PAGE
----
While geothermal technology looks like a great alternative to oil, geothermal installations and their effect on groundwater have been a topic of environmental concern for the last two or three years. Why? Thousands of geothermal boreholes are being drilled every year in Canada without to protect aquifers. If a hole is drilled and it encounters an aquifer, there is always the risk of groundwater contamination.
Remember that old adage-if a tree falls in the forest and no one is there, did it make a sound? Traditionally, members of industry and government have applied the metaphor to diamond drilled mineral exploration holes, and the same attitude carries over to geothermal holes. We haven’t yet experienced a crisis, and there’s a desire to install geothermal holes on the cheap—so there’s little motivation to regulate the geothermal drilling industry.
One problem is that geothermal holes are not wells; they aren’t regulated because they aren’t meant for water. Geothermal experts, however, will tell you that they need to understand the presence of groundwater, because that information affects the design of their systems. In open-loop systems where water wells are used for the heat pumps and the injected water has the potential to affect the aquifer, what effect would warm and cold water discharges have on the aquifer when water is taken from one well and discharged into another well?
So, where do we sit in the geothermal debate? What controls are in place? What training is required? How are drilling records reported and regulated? Where does testing fit in? Who regulates the activities of geothermal contractors and technicians-whether they are designers, installers or drillers?
There are several players. At the Ministry of the Environment (MOE), many branches are involved in the process: policy, drinking water, enforcement, monitoring and source water protection. The Ministry of Energy and Infrastructure (MEI) is promoting all types of renewable energy. The Ontario Ground Water Association (OGWA) represents the water well drilling industry in Ontario. And there are the drilling companies currently drilling the holes/wells, plus others entering the drilling part of the business. It’s the same in other areas of Canada. “The market is picking up,” says Martin B. Hammond of the Newfoundland / Labrador Ground Water Association.
Another issue: most geothermal drillers are not licenced-to date there hasn’t been a need for a technician’s licence to drill geothermal holes. We must also be aware of how other jurisdictions deal with geothermal drilling. In Ontario and Alberta, for instance, they’re still negotiating certification for drillers and amendments to regulations. “There’s a process in place,” says Alberta Water Well Drilling Association’s Carol Larson. “It’s a concern for everyone. Groundwater is at stake.”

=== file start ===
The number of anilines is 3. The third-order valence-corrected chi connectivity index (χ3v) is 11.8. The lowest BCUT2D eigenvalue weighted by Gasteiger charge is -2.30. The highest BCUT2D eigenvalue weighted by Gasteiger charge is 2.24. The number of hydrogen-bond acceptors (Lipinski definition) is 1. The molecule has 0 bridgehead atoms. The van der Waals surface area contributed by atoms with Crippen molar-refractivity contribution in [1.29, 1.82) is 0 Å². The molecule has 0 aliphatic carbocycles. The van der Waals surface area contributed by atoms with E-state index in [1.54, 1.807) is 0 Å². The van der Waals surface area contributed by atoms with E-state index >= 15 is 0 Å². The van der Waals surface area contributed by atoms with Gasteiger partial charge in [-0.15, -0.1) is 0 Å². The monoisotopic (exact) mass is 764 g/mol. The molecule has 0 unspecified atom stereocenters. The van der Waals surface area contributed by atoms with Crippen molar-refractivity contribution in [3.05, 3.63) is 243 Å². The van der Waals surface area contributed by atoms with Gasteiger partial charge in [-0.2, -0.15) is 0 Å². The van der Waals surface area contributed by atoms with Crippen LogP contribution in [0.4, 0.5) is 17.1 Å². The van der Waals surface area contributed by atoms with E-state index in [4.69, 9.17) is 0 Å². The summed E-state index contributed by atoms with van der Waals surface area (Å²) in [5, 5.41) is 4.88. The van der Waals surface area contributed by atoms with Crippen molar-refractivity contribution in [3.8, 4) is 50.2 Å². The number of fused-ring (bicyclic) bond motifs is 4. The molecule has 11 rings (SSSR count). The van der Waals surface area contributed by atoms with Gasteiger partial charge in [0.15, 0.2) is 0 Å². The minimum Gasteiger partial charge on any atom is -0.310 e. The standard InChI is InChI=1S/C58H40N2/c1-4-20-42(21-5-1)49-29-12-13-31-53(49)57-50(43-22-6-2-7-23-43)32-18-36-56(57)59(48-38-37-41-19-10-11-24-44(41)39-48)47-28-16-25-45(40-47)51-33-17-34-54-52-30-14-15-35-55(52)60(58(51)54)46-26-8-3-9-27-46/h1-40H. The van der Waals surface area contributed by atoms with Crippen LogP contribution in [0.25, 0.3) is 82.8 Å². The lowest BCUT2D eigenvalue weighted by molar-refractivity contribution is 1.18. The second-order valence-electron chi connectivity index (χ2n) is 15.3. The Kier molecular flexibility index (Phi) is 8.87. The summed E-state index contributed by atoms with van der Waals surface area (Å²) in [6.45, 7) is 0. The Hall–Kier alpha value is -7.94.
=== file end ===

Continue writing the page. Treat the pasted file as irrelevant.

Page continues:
But there is hope. At the OGWA, we’re encouraged by recent initiatives with the Canadian Geoexchange Coalition, the MEI and the MOE to work together with us. These groups have begun the process of reviewing what we know and what steps might be taken.
Environmental Commissioner of Ontario Gord Miller has also waded into the debate, asking Ontario’s Minister of Environment, John Gerretson, to examine the geothermal drilling industry. In a letter to OGWA’s president, Gerretsen assured us that the MOE took the issue seriously and would work with the OGWA to make real change.
The OGWA is acting as the common denominator, taking a leadership role to bring together the different drilling industry stakeholders and examining and reviewing the key issues. We’re communicating and brainstorming with our membership, colleagues and the drilling industry to implement change that will protect our aquifers, identify areas of responsibility, and implement guidelines and regulations for drilling geothermal holes. The OGWA hopes the Ontario Water Resources Act Regulation 903, which regulates the drilling of water wells, monitoring and environmental holes, can be amended to include geothermal boreholes.
Are we making headway in the geothermal drilling debate? You bet. By working together we can examine and formulate guidelines and regulations that will protect the groundwater aquifers in the province of Ontario. And you can be sure that other provinces and states are watching Ontario, waiting for changes that they can emulate and use in their own jurisdictions. As long as stakeholders can work towards regulating the geothermal drilling industry, the over three million people who rely on groundwater can be confident that this valuable resource will be protected.
Earl Morwood is the executive director of OGWA. Earl, his wife Heather, and their family live in rural Ontario. They’re pleased to have clean fresh well water for use in their home and on their farm.